Edwards v. Abbett et al

Filing 28

OPINION AND ORDER: It is ORDERED that plaintiff Marcus Edwards's motion for leave to file his first amended complaint (doc. no. 24 ) is treated as a motion for permission to file his amended complaint two days late, and granted. It is further O RDERED that plaintiff Edwards's motion for an order to show cause (doc. no. 27 ), which is actually not a motion but instead his response to the court's order to show cause, is denied as improperly docketed. Signed by Honorable Judge Myron H. Thompson on 6/9/2016. (kh, )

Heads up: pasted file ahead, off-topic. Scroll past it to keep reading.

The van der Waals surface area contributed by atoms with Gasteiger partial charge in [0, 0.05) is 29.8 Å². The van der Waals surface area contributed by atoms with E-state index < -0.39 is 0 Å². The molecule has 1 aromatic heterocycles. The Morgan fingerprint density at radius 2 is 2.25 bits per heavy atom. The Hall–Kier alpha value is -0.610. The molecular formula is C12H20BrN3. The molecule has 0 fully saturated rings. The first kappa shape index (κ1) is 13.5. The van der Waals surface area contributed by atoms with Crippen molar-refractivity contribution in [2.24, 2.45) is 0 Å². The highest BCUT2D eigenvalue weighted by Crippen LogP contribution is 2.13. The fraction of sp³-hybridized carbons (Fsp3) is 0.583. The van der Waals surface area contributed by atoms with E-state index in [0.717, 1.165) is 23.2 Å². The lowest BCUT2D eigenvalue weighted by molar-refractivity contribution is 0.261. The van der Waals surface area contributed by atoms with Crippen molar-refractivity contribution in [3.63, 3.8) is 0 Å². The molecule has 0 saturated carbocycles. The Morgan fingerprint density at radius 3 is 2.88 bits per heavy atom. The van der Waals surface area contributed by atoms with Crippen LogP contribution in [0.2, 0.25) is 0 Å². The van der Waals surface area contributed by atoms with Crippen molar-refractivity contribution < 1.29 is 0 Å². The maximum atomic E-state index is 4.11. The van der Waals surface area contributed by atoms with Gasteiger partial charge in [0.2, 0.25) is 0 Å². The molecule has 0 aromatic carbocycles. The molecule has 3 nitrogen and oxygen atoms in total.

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IN THE DISTRICT COURT OF THE UNITED STATES FOR THE MIDDLE DISTRICT OF ALABAMA, EASTERN DIVISION MARCUS EDWARDS, Plaintiff, v. SHERIFF JIMMY ABBETT (in his individual and official capacities as Sheriff of Tallapoosa County, Alabama); et al., Defendants. ) ) ) ) ) ) ) ) ) ) ) ) ) CIVIL ACTION NO. 3:13cv871-MHT (WO) OPINION AND ORDER Plaintiff Marcus Edwards was incarcerated in the Tallapoosa County Jail in Dadeville, Alabama from June 7 to November 27, 2011. Amendment claims He raises a number of Eighth (pursuant to 42 U.S.C. § 1983) and claims under the Americans with Disabilities Act (ADA) and § 504 of the Rehabilitation Act. Edwards claims that, throughout the period of his incarceration, he was denied adequate medical and mental-health treatment; prevented from participating in programs and receiving services due to his medical and mental-health conditions; and subjected to conditions of confinement unsanitary conditions, other such insufficient unconstitutional as overcrowding, nutrition, and deprivation of access to showers and outdoor areas. 1 Finally, he claims that these harms resulted from a failure to train, supervise, adequately at the jail. and instruct staff Edwards is suing Tallapoosa County, the municipality that operates the jail, as well as (in their official and individual capacities) Sherriff Jimmy Abbett, jail administrator Blake 1. The factual allegations made in the complaint are quite serious. Specifically, Edwards alleges that he was denied necessary medication to treat diagnosed mental illnesses as well as pain from a recent femur fracture; that a medical device necessary to treat his obstructive sleep apnea was damaged by chief jail nurse Cathy Dubose and not repaired and that his sleep was disrupted as a result; that he was housed in an overcrowded and roach-infested cell with no running water and denied showers for days at a time; and that he was discriminated against based on his mental and physical disabilities when the defendants denied him access to the yard and the commissary and transportation to receive both physical therapy and mental-health treatment. 2 Jennings, and chief jail nurse Cathy Dubose. 2 court has jurisdiction pursuant to both 28 This U.S.C. § 1331 (federal question) and § 1343 (civil rights). The defendants moved to dismiss or, in the alternative, for a more definite statement, and the court denied the motion to dismiss but granted, without any discussion, the alternative motion, allowing Edwards to file an amended complaint within 14 days. He did file an amended complaint, albeit two days past the deadline, along with a motion styled as seeking leave to amend (without explanation for the delay). The court then ordered the parties to brief why the motion should or should not be granted. Upon consideration of the parties’ responses and for the reasons that follow, Edwards’s motion will be granted. 2. Edwards alleges that Abbett and Jennings not only supervised the operation of the jail and the provision of medical care to its prisoners but had knowledge of his condition and the treatment he was or was not receiving, because he and his family members repeatedly communicated this information to them. Edwards alleges that Dubose was directly responsible for providing his care and therefore had personal knowledge of his condition. 3 Although Edwards states in his motion that he is seeking leave to amend, he has actually already been afforded that leave, in the court’s order granting the defendants’ motion for a more definite statement. Therefore, his motion is more properly considered as a motion for a two-day extension compliance with that order. of the deadline for Hence, the relevant rule is not Federal Rule of Civil Procedure 15 (governing amended pleadings) but rather Rule 12(e), which states that, when a district court’s order for a more definite statement “is not obeyed within 14 days ..., the court may strike the pleading or issue any other appropriate order.” Withdrawal of the already-given leave to amend would be an exceedingly drastic response to Edwards’s de minimis delay in filing, prejudiced the defendants. 3 which has in no way Edwards will therefore be granted the extension his motion effectively requests. 4 3. The defendants suggest that Edwards engaged in dilatory tactics when he represented to the court, in his response to the defendants’ motion, that he “anticipated” that he would file an amended complaint within two weeks, and then delayed in doing so until 4 The arguments put forward by the defendants in opposition to Edwards’ motion focus not on the minor delay in filing but rather on their contention that his amendment--which, Edwards acknowledges, complaint only slightly--is futile. alters the They argue, as they did in their initial motion to dismiss, that all of Edwards’s limitations. claims are barred by the statute of Because this argument is virtually the the court had ruled on the motion. Pl.’s Resp. to Defs.’ Mot. to Dismiss (doc. no. 22) at 2. Edwards’s counsel is cautioned that he must, in future, be circumspect in making representations regarding the submission of documents to the court. Failure to do so could have serious negative repercussions both for his clients and for his law practice. That said, the delay in this instance was in fact occasioned in large part by the court: the defendants’ motion had been filed in early January 2014, Edwards’s response was filed in the middle of February 2014, and the court did not rule on the motion until the end of March 2015. Even if Edwards’s amended complaint had been filed promptly, the case would have been on hold until the court rendered its decision on the motion. 4. Counsel for Edwards is reminded that the federal rules require careful compliance with all deadlines. The court will not look kindly on any further failures to comply timely with its orders in this case. 5 sole focus of the defendants’ briefing, and because it is likely to be raised again in a renewed motion to dismiss, the court will address it briefly here. “‘[D]ismissal on statute of limitations grounds is appropriate only if it is apparent from the face of the complaint that the claim is time-barred’ because ‘[a] statute of limitations bar is an affirmative defense, and ... plaintiff[s] [are] not required to negate an affirmative defense in [their] complaint.’” Lindley v. City of Birmingham, 515 F. App’x 813, 815 (11th Cir. 2013) (quoting La Grasta v. First Union Sec., Inc., 358 F.3d 840, 845 (11th Cir. 2004)). the motion-to-dismiss dismissed defense on the only if stage, basis it of a appears In other words, “[a]t a complaint may be statute-of-limitations beyond a doubt that Plaintiffs can prove no set of facts that toll the statute.” Id. (quoting Tello v. Dean Witter Reynolds, Inc., F.3d 410 1275, 1288 n.13 (11th Cir. 2005), abrogated on other grounds as recognized in Walter v. Avellino, 564 F. App’x 464, 466 (11th Cir. 2014)). 6 The court concludes that at least some of Edwards’s claims are not due to be dismissed as untimely filed. (Some might well be subject to dismissal as untimely, and it is entirely possible that those claims which did survive would turn out, following discovery and the presentation of evidence at summary judgment, to be time-barred.) For example, Edwards has stated a timely Eighth Amendment claim for denial of healthcare. The applicable statute of limitations in § 1983 actions is drawn from the relevant state statute of limitations for personal-injury tort claims, which is, in Alabama, two years. See Wallace v. Kato, 549 U.S. 384, 387 (2007); 1975 Ala. Code § 6-2-38. 5 Edwards was released from jail, it appears, at 6:09 a.m. on November 27, 2011; he filed the complaint in this case on November 27, 2013. The defendants argue that this “provid[es] a limited window for any claim to have arisen”--a bit more than six hours, to be exact-5. Incidentally, this same statute of limitations applies to ADA and Rehabilitation Act claims as well. See Everett v. Cobb Cnty. Sch. Dist., 138 F.3d 1407, 1409-10 (11th Cir. 1998). 7 and that the original and amended complaints fail to “specify any date when the alleged conduct occurred.” Defs.’ Opp’n to Pl.’s Am. Compl. (doc. no. 26) at 4. But, in fact, Edwards need not allege that his claims first arose on the morning on of November 27, 2011, only that they then accrued. This subtle distinction makes all the difference. Although state law establishes the length of the period for underlying filing, cause “federal of action limitations period to begin.” law controls accrued, when triggering the this Baker v. Sanford, 484 F. App’x 291, 293 (11th Cir. 2012) (citing Wallace, 549 U.S. at 388). “An ‘allegation of a failure to provide needed and requested medical attention constitutes a continuing tort, which does not accrue until the date medical attention is prisoner is released care thus ends). provided,’” or the date the (and the obligation to provide Id. (quoting Lavellee v. Listi, 611 F.2d 1129, 1132 (5th Cir. 1980)) (concluding that the district court had erred in dismissing a prisoner’s 8 claims regarding “prison officials’ prolonged failure to provide adequate medical treatment despite his repeated grievances”). Edwards’s amended complaint is not exactly a model of precise pleading, but he refusals to provide care. does allege ongoing For example, his complaint states that, “During Plaintiff’s incarceration in the Tallapoosa Plaintiff County to Jail, attend Defendants necessary did not appointments allow with his orthopedic surgeon and [] the physical therapist for his rehabilitation.” Am. Compl. (doc. no. 24-1) at 2. The complaint also states that “Defendants failed to provide Plaintiff with adequate medication [that he had been prescribed] to treat” his diagnosed post-traumatic stress disorder, major depressive disorder, attention deficit hyperactivity disorder. and Id. at 3. Moreover, the complaint repeatedly states that Edwards or his family members made the defendants aware of his need for this care. In making these allegations, Edwards is not challenging any particular instance in 9 which he was denied care; rather, he contends that he suffered from serious ailments upon entering the jail and consistently requested and was denied treatment for those ailments, throughout his incarceration until the point of his release. It is hardly “apparent from the face of the complaint that th[is] claim is time-barred,” Lindley, 515 F. App’x at 815. at trial, evidence Edwards showing To prevail on summary judgment or would, that of the course, have violations he to offer alleges continued unabated until the day he was released. For now, though, the defendants have not shown that all of his claims are due to be dismissed as time-barred. That said, the court hereby places plaintiff’s counsel on notice that it has serious concerns about the viability of Edwards’s claims in the face of the immunity arguments put forward by the defendants in their original motion to dismiss, and in light of the fact that plaintiff’s counsel did not amend the complaint to address them. 10 meaningfully Assuming that these arguments are renewed, Edwards’s counsel would do well to respond with significantly more substance than he did to the defendants’ initial motion to dismiss. * * * It is ORDERED that plaintiff Marcus Edwards’s motion for leave to file his first amended complaint (doc. no. 24) is treated as a motion for permission to file his amended complaint two days late, and granted. It is further ORDERED that plaintiff Edwards’s motion for an order to show cause (doc. no. 27), which is actually not a motion but instead his response to the court’s order to show cause, is denied improperly docketed. DONE, this the 9th day of June, 2016. /s/ Myron H. Thompson UNITED STATES DISTRICT JUDGE as